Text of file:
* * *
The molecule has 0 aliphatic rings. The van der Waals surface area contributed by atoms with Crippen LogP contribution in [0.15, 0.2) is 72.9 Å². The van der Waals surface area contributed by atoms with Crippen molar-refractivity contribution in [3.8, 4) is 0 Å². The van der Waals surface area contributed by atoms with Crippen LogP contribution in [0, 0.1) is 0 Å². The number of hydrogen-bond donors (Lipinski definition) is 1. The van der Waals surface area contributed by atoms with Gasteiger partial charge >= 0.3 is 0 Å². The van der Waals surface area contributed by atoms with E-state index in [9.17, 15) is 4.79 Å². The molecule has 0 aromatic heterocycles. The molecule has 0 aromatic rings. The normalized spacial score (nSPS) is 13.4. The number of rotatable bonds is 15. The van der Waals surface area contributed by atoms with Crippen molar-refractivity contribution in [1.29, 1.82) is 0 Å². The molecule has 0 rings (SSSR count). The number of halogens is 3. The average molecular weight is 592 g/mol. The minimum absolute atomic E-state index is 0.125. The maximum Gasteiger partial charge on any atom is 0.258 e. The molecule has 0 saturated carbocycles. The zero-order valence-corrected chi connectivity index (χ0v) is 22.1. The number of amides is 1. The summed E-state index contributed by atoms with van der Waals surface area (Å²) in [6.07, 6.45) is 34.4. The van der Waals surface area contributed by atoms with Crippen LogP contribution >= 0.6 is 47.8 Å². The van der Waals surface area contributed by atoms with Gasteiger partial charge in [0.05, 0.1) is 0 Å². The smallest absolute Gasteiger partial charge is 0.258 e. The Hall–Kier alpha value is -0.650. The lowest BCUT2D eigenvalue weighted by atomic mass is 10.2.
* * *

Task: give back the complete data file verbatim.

The molecule has 0 aliphatic rings. The van der Waals surface area contributed by atoms with Crippen LogP contribution in [0.15, 0.2) is 72.9 Å². The van der Waals surface area contributed by atoms with Crippen molar-refractivity contribution in [3.8, 4) is 0 Å². The van der Waals surface area contributed by atoms with Crippen LogP contribution in [0, 0.1) is 0 Å². The number of hydrogen-bond donors (Lipinski definition) is 1. The van der Waals surface area contributed by atoms with Gasteiger partial charge >= 0.3 is 0 Å². The van der Waals surface area contributed by atoms with E-state index in [9.17, 15) is 4.79 Å². The molecule has 0 aromatic heterocycles. The molecule has 0 aromatic rings. The normalized spacial score (nSPS) is 13.4. The number of rotatable bonds is 15. The van der Waals surface area contributed by atoms with Crippen molar-refractivity contribution in [1.29, 1.82) is 0 Å². The molecule has 0 rings (SSSR count). The number of halogens is 3. The average molecular weight is 592 g/mol. The minimum absolute atomic E-state index is 0.125. The maximum Gasteiger partial charge on any atom is 0.258 e. The molecule has 0 saturated carbocycles. The zero-order valence-corrected chi connectivity index (χ0v) is 22.1. The number of amides is 1. The summed E-state index contributed by atoms with van der Waals surface area (Å²) in [6.07, 6.45) is 34.4. The van der Waals surface area contributed by atoms with Crippen LogP contribution >= 0.6 is 47.8 Å². The van der Waals surface area contributed by atoms with Gasteiger partial charge in [0.05, 0.1) is 0 Å². The smallest absolute Gasteiger partial charge is 0.258 e. The Hall–Kier alpha value is -0.650. The lowest BCUT2D eigenvalue weighted by atomic mass is 10.2.